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I am going to be teaching a small-ish group of people to write code to control a device. The code is built around a giant framework made to make it easy to write the actual code. My job nominally is to teach the students how to make the device do things, so I have to begin with the syntax to control the device. This would look like:

leftArm.setPower(10);
while (gamepad1.buttonA.pressed) {
  leftArm.setPower(20);
}
if (time.seconds == 30) {
  logger.log("There are 30 seconds elapsed");
}

I will have to start with a list of the methods on the objects that are exposed (e.g. leftArm, time, logger, gamepad1) and how to use them, and cover basic if statements and loops.

From there, I'd like to expand their knowledge of computer science concepts while still relating it back to this device. I thought about beginning to explain the framework it's built in, but I started looking at it and it was far to complex to introduce at this point.

So, how can I take students from this simple understanding of syntax and methods and give them a base of solid, cross-language, CS knowledge?

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  • $\begingroup$ Your code example confuses me. (1) why would you repeatedly set the power to the same constant value of 20? (2) I infer the intention of the code is to hold the button for 30 seconds. How does setting the Power factor into this? $\endgroup$ – Flater Nov 16 '17 at 15:28
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tl;dr Make the mapping between the software and the hardware explicit at the start and then show the code, rather than the other way round. Draw pictures. Give them a mental overall image, not just detail. Detail with no context is hard to follow, and hard to learn.

In many ways this question is like another here in that you have a complex system that must be taught all at once. See the answers to that one, including mine.

A useful strategy for this would be to turn it around a bit and start out by saying that the code they are about to see is a model of the physical device. The parts of the model match the parts of the device. The robot has two arms and so its model has two "Arm objects". Objects in the model need a description and the description (in Java) is provided by a class: RobotArm.

The physical robot's parts have functionality of various kinds and these are modeled in the RobotArm class with methods: move, etc. Once we have the class (at least in skeleton form) we can instantiate it: new RobotArm().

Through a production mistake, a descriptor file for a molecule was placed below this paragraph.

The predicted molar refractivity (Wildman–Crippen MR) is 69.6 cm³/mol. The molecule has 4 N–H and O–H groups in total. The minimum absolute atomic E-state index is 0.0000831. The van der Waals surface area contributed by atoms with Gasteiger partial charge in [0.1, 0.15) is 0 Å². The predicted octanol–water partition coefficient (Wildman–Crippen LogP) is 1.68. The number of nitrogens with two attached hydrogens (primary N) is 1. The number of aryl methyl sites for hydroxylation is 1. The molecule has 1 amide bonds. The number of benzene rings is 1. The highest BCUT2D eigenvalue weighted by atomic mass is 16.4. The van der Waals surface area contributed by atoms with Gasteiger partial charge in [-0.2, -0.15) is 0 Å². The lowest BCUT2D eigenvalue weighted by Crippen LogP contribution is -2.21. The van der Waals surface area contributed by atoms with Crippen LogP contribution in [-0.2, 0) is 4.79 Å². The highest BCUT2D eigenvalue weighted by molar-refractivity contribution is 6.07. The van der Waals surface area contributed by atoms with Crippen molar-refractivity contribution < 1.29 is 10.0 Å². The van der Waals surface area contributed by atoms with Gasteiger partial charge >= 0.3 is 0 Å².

The Robot class itself is built by composition (arm fields: Robot.leftArm...

So what you do is make a mapping between the code and the physical thing and point out that (as I assume is true of the code) the mapping is pretty direct. This is actually pretty faithful to the idea of OOP, in fact. Modeling is a good first metaphor for OO programming.

At this point you can show them some code, but I'd show it heavily ellipsed, with only the detail needed shown in full. In other words, only show some of the methods and maybe only parts of some methods.

So the code you show above in your Question doesn't come first, but only now after they have seen the map, even if the map is incomplete. The class is an abstract description of the physical thing and the code completes the description. When you show methods, don't make them naked (as if this were just C coding), but show them as part of their class.

I've assumed that the robot itself is an actual object in your framework. It is possible that it isn't, if there is only one. The robot "object" may be implicit. Or possibly your code (above) is really part of a method of the Robot class so you wrote leftArm... rather than this.leftArm...

Note that if the "Robot" were not a physical device, but a screen simulation instead, the same ideas as above work well.

Another way to put all of this is that you do the integration step for them and present that, rather than depending on each student to integrate the detail into a consistent whole and all in the same way.

So, you introduce three big ideas (Class, object, method) and show how they relate to each other and to the physical thing. There are a few smaller ideas also (instantiate, part-whole composition), of course that you incorporate into your lecture. It should only take 15-20 minutes to do this at a high level.

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